54 thoughts on “SNARK WEEK: Sanditon & Side Parts

  1. Trystan, could you please review “Love in Chains” (Krepostnaya)? The show has been a massive hit in Poland and the Ukraine. I’m in a snarky Facebook with over 9000 members, in which we bash the script of the series and sharing a link to your opinion about the costumes in this production would be a great, great honor to me.

  2. Now I’m going to be looking for side parts, in addition to lamenting the lack of hairpins and hating the horrible dearth of hats. Thanks for helping me up my snark game!

    1. I fear I’ll start doing the same (takes my mind off the impeachment). Hair down, hair uncovered, boots indoors, inaccurate corsets/stays, stretch velvet–am I missing anything? Sometimes 20th/21st-century eyebrows on medieval women drive me mad as well.

      1. Oh dear,I was just being sarcastic.Snark week has tackled worse horrors earlier too.And this isn’t my first Snark week-I only started commenting here recently.😊

  3. Maybe it’s written into all these characters that they have bumpy heads or large scalp moles that make center parting impossible.

  4. Portrait of a Lady on Fire!
    Such a great movie (even if the narative is not really historically accurate), but why, oh why, does Adèle Haenel have a side part all the fucking time?!

  5. Good tip. I often kind of don’t think about the hair but since starting to read this blog I have paid more attention and gotten more annoyed, lol.

    For the Love in Chains series, I went to Russian wikipedia and it’s apparently set in 1856. I’m outsourcing the plot summary to Google, which I think is intelligible not perfect:

    “In 1856, 18-year-old serf Katerina Verbitskaya lives in the provincial city of Nizhyn, Chernihiv province. It is owned by the rich landowner Pyotr Chervinsky. She has impeccable manners, she perfectly knows several foreign languages, plays the piano and even paints. So her godmother raised her – the wife of Chervinsky Anna Lvovna. Katerina involuntarily is on the verge of two worlds: nobles and intellectuals on the one hand, and serfs deprived of their liberty on the other. On the way to freedom and love, a serf girl will have to go through many trials.”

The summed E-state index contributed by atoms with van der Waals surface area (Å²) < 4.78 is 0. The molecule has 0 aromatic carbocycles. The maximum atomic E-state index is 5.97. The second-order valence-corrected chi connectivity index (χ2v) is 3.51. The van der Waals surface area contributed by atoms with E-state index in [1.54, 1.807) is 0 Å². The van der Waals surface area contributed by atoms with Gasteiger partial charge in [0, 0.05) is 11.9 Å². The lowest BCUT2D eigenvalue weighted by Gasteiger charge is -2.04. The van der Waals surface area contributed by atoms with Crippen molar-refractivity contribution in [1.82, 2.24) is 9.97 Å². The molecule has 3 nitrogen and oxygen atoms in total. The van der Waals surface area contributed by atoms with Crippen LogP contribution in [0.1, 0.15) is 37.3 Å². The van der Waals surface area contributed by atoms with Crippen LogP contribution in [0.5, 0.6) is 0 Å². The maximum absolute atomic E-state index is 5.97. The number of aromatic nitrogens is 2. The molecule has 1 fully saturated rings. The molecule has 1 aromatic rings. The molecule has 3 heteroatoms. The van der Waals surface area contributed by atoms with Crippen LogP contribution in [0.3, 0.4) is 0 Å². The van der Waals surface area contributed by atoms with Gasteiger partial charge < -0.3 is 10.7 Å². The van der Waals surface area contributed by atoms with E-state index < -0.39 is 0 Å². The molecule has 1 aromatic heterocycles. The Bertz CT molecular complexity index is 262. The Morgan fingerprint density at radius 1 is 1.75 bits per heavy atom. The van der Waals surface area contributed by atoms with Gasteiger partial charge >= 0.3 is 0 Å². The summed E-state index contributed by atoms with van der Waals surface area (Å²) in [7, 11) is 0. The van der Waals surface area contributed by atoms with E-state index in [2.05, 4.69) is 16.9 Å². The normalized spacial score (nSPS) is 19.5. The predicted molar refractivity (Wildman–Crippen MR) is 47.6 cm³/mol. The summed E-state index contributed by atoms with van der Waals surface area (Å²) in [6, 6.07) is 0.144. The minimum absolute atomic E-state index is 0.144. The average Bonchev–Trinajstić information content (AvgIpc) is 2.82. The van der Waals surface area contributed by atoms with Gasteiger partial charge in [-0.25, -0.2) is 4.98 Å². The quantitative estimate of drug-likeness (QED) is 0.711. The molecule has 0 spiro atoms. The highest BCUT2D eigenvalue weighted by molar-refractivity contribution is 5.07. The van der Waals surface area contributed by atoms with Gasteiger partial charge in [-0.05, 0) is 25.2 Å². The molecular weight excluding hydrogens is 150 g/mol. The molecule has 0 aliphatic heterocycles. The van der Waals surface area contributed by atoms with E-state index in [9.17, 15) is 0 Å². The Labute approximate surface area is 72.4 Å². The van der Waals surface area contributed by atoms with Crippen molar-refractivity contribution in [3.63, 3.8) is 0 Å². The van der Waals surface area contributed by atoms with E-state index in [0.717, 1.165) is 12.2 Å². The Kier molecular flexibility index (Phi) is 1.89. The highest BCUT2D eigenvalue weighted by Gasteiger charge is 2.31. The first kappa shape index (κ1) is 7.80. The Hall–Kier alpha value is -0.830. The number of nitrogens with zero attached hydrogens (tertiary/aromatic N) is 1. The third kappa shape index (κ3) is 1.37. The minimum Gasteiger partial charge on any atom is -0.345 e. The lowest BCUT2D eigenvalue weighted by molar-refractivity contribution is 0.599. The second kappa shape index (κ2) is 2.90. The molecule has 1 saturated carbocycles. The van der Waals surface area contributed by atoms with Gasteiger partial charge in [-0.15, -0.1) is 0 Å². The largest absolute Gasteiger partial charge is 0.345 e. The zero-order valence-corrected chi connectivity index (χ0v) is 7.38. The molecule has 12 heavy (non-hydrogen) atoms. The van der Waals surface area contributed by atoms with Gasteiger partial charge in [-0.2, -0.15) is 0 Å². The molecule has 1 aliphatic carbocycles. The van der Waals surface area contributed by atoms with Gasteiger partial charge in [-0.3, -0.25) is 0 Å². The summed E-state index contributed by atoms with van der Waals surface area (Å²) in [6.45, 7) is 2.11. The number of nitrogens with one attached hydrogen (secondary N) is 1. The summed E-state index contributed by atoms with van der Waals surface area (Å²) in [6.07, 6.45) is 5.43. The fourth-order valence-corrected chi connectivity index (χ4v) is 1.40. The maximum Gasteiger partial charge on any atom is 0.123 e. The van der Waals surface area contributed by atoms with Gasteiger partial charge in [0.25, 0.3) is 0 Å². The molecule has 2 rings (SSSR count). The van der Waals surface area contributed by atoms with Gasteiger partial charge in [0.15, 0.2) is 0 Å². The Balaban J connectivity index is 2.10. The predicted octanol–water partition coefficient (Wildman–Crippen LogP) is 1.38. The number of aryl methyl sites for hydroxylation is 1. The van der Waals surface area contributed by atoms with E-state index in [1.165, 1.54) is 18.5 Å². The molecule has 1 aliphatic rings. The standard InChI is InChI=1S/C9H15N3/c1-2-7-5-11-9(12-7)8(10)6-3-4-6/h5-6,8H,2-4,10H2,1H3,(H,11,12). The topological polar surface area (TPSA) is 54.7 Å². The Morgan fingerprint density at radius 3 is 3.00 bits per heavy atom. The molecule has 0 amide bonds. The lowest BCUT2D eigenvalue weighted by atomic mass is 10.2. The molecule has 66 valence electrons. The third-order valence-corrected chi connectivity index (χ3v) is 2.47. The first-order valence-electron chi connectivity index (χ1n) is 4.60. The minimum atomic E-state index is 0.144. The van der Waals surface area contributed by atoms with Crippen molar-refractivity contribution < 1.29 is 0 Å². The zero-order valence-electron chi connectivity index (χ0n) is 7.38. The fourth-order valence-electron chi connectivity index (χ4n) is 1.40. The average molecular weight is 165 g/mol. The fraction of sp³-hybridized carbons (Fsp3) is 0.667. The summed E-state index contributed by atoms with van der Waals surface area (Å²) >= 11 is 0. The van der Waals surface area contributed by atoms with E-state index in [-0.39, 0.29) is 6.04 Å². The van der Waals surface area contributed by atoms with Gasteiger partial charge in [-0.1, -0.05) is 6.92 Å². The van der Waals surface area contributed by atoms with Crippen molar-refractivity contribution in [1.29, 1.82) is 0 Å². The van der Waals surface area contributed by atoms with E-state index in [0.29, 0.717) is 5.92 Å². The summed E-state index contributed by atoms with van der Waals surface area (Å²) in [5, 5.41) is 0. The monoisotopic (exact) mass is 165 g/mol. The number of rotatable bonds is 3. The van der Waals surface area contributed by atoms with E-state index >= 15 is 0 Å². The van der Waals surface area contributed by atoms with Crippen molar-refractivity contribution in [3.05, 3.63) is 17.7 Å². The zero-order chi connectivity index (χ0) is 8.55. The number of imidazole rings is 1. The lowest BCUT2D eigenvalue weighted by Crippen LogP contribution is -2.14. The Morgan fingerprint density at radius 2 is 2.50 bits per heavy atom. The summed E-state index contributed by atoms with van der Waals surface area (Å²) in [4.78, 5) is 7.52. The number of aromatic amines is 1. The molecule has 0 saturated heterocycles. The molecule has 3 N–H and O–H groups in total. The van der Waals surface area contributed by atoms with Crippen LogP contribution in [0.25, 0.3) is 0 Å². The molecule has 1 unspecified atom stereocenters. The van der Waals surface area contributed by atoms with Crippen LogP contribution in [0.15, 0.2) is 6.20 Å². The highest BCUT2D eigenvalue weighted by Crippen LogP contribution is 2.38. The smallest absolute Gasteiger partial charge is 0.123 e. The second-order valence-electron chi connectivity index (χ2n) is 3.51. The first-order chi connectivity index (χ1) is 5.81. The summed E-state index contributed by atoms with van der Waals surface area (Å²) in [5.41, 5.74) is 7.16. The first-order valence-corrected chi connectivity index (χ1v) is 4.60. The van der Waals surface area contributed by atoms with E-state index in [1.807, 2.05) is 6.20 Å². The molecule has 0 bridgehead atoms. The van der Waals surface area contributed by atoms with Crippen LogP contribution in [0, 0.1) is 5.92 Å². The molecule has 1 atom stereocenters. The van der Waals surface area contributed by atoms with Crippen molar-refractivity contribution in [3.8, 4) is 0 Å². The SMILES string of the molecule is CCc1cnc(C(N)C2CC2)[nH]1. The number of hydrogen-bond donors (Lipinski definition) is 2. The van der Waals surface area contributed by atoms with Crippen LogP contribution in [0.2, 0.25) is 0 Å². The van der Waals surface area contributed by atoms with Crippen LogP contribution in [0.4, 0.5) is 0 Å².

6. Other than that, what are your feels towards Sanditon? Is there more Snark to come? Or a true review? The drama-after-dark Girls mentioned, that a lot of consideration went into the costumes last night but nothing further?

      1. Spoilers…first two episodes…

        Ugh I wanted to like Sanditon…but they making it hard. Is Charlotte “out”? Her hair goes up & down, mostly down of course. But they lost me with a line “was just pulling your leg”…which seems unlikely in early 19th century as a common phrase. Also the manner in which Sidney spoke to Charlotte in ep 2…would a gentleman speak to any young lady so rudely? Especially one he barely knows? Always hate the scenario with the eventual lovers starting out despising each other anyway…this guy is even ruder than Darcy. But of course love is in the air, he must be redeemed.

        1. No, a gentleman would never speak to a lady like that, not to mention a guest and a near stranger. Obviously it COULD happen, but it would be a huge breach of etiquette and unforgivably rude. A man could be challenged to a duel for saying less (though she had no male protectors and duels were rare in practice as they were illegal.) The actress also looks very young, so it looks like a grown man going on an unhinged rant and ruining a teenager’s first ball.

    1. Having watched the first (2 episode) dose, I’m wary of continuing. I think a true review WOULD include snark. Struggling so hard . . .